The government's priority has been to curb the skyrocketing trade surplus in formulating policies. But now that exports have indeed slowed down, more problems have surfaced and both industry and government bodies are worried.
Chinese textile companies have been hit the hardest as many of them rely on exports for profits and the profit margin for most is narrow. Faced with rising raw material costs, no export tax rebate and rapid yuan appreciation, many textile manufacturers are saying this is going to be the toughest year ever.
If a lot of these labor-intensive textile companies do go under, the government will be faced with a rising unemployment rate. Official figures show the textile industry alone employs over 20 million people across China, most of whom are migrant workers.
Textile and garments exports make up nearly 13 percent of China's total exports. Total export value of textile and garments in the first quarter of this year was $38.5 billion, up 19.47 percent over the corresponding period last year. Experts say that although it is still increasing, the pace of growth has slowed down.
The rate of growth in regions that focus more on exports is lower than other parts of China. Exports in Guangdong province, for instance, amounted to $7 billion, up only 0.87 percent.
Many export-oriented small enterprises have already been shuttered, while some small foreign-invested textile enterprises have moved to other places.
This state of affairs has alarmed government officials. Cao Xuejun, an official in charge of textiles from the National Development and Reform Commission, said the government is "very concerned".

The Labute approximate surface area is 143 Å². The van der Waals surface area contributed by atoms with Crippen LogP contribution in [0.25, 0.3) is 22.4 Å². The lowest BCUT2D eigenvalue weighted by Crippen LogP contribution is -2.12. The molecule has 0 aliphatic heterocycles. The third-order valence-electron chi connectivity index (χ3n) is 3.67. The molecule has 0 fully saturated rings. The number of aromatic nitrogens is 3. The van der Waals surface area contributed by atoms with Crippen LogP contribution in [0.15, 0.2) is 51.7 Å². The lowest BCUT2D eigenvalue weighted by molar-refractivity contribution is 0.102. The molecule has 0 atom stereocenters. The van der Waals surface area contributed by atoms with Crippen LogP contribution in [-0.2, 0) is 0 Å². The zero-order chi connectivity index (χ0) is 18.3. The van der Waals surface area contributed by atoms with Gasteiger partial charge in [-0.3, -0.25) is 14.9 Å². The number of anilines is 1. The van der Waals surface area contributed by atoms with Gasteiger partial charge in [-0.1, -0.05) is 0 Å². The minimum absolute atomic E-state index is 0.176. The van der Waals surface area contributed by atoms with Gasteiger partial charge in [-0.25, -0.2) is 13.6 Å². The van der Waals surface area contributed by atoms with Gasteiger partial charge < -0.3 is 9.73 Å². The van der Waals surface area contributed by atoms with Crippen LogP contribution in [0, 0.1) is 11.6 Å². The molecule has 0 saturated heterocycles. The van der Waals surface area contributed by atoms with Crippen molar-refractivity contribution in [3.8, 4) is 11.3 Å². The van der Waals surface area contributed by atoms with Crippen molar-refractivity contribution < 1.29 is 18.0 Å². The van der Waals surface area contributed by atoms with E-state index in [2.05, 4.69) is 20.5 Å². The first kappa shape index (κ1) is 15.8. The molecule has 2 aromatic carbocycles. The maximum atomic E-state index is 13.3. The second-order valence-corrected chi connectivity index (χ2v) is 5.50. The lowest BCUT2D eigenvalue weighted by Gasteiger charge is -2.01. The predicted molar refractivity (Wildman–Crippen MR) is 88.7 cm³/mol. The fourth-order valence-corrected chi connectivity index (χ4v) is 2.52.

At a recent conference, Cao said the situation this year is not good for textile companies given the state of domestic and world markets.
While some industry players have appealed for policy support such as adjustment of export tax rebates to tide over the crisis, many experts and textile companies realize the turmoil in the industry could also be a good opportunity to restructure it.
Cao said the development of the industry has shifted from quantity-driven expansion to a new stage where companies need to focus more on innovation and product upgrade.
Echoed Huang Yiren, a vice-president of Fujian SBS Zipper Technology Ltd, the largest zipper maker in China, saying it is time for Chinese enterprises to improve their management rather than simply competing for the lowest price.
"Good companies will finally survive and will develop even better," Huang said.
Commerce Minister Chen Deming had earlier gone on record saying the government will help enterprises through better guidance and providing more information.
(China Daily May 9, 2008)